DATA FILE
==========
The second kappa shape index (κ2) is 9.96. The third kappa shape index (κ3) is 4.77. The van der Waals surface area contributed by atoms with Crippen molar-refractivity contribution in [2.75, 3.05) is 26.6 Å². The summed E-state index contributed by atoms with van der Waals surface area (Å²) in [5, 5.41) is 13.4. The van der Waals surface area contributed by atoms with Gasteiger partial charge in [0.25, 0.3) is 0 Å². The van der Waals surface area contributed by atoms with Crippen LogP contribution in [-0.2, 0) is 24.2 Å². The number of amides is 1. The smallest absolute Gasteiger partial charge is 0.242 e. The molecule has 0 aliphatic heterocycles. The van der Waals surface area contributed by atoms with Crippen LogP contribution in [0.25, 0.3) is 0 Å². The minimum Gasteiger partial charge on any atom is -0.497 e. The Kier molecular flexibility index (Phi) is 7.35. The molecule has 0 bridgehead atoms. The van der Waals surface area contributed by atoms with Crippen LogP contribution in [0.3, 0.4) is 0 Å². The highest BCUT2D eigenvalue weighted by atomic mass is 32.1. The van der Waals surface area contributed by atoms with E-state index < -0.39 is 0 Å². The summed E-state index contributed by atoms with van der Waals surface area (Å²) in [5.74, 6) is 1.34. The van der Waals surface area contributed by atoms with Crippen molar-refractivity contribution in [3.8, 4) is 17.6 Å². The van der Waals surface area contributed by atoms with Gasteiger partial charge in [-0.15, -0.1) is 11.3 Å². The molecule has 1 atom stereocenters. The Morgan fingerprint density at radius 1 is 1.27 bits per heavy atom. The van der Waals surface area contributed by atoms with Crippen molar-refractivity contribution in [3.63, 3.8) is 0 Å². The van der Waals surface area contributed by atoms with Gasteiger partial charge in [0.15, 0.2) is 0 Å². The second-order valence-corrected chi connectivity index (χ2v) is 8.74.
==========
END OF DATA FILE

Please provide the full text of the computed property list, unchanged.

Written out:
The second kappa shape index (κ2) is 9.96. The third kappa shape index (κ3) is 4.77. The van der Waals surface area contributed by atoms with Crippen molar-refractivity contribution in [2.75, 3.05) is 26.6 Å². The summed E-state index contributed by atoms with van der Waals surface area (Å²) in [5, 5.41) is 13.4. The van der Waals surface area contributed by atoms with Gasteiger partial charge in [0.25, 0.3) is 0 Å². The van der Waals surface area contributed by atoms with Crippen LogP contribution in [-0.2, 0) is 24.2 Å². The number of amides is 1. The smallest absolute Gasteiger partial charge is 0.242 e. The molecule has 0 aliphatic heterocycles. The van der Waals surface area contributed by atoms with Crippen LogP contribution in [0.25, 0.3) is 0 Å². The minimum Gasteiger partial charge on any atom is -0.497 e. The Kier molecular flexibility index (Phi) is 7.35. The molecule has 0 bridgehead atoms. The van der Waals surface area contributed by atoms with Crippen LogP contribution in [0.3, 0.4) is 0 Å². The highest BCUT2D eigenvalue weighted by atomic mass is 32.1. The van der Waals surface area contributed by atoms with E-state index < -0.39 is 0 Å². The summed E-state index contributed by atoms with van der Waals surface area (Å²) in [5.74, 6) is 1.34. The van der Waals surface area contributed by atoms with Crippen molar-refractivity contribution in [3.8, 4) is 17.6 Å². The van der Waals surface area contributed by atoms with Gasteiger partial charge in [-0.15, -0.1) is 11.3 Å². The molecule has 1 atom stereocenters. The Morgan fingerprint density at radius 1 is 1.27 bits per heavy atom. The van der Waals surface area contributed by atoms with Crippen molar-refractivity contribution in [3.63, 3.8) is 0 Å². The van der Waals surface area contributed by atoms with Gasteiger partial charge in [0.15, 0.2) is 0 Å². The second-order valence-corrected chi connectivity index (χ2v) is 8.74.